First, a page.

Coffee is a complex beverage – and it’s experienced differently by everyone.
Your appreciation (or not) of coffee is largely driven by genetics, which control a host of factors raging from your caffeine tolerance to sensory perception.
A new study from Northwestern University, recently published in Scientific Reports, found that coffee lovers aren’t less sensitive to the bitter taste of coffee – instead, the opposite is true.
This suggests an interesting psychological phenomenon behind our love of coffee.
People with genes indicating high sensitivity to quinine and propylthiouracil tended to drink less coffee on average, Forbes reports.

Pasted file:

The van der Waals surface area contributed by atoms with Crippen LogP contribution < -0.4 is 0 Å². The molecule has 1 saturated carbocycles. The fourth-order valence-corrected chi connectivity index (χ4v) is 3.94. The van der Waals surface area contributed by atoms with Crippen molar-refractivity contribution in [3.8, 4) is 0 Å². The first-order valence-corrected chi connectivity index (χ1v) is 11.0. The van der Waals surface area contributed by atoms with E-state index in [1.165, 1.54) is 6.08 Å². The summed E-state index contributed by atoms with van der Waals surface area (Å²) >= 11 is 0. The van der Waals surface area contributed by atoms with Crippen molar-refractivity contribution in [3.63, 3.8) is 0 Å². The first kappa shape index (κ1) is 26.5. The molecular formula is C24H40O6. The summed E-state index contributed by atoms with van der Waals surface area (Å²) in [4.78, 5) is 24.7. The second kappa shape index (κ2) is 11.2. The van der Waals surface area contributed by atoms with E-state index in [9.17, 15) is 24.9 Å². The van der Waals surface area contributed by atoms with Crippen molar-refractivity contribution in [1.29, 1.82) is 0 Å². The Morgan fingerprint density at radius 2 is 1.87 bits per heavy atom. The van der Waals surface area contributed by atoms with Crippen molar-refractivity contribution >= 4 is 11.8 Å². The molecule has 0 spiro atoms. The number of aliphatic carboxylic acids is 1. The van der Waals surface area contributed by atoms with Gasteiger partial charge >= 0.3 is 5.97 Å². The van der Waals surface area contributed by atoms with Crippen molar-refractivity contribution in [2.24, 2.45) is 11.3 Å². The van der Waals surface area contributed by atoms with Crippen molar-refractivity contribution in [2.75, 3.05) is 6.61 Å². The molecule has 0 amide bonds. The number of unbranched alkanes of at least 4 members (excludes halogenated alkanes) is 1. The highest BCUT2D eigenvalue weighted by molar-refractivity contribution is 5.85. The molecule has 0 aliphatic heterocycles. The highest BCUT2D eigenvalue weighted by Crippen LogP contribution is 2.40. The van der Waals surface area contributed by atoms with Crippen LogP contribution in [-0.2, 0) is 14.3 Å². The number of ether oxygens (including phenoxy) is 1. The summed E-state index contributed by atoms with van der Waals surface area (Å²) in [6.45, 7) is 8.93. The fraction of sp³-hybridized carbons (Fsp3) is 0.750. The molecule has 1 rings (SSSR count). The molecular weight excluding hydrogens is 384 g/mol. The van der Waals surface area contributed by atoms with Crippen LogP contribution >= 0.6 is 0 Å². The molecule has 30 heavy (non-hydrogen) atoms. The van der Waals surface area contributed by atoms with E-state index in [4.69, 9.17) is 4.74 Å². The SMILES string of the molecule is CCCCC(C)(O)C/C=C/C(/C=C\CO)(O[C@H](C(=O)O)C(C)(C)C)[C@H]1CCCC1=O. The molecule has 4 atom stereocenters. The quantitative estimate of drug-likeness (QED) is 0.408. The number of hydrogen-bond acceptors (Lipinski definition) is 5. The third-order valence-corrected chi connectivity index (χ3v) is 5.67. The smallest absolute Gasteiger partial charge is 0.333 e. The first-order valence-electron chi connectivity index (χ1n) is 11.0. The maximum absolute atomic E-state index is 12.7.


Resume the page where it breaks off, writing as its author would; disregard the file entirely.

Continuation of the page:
But humans generally have a genetic “inborn aversion towards bitterness,” to stop us from eating poisonous food. So why do we keep refilling our cups?
Researchers suggest a psychological phenomenon: “It is possible that coffee consumers acquire a taste for (or an ability to detect) caffeine given the learned positive reinforcement (i.e. stimulation) elicited by caffeine.”
This means that coffee is literally an acquired taste, driven by our Pavlovian response associating the bitterness to the subsequent energy boost over time.
Related: Is Caffeine In Your Genes?
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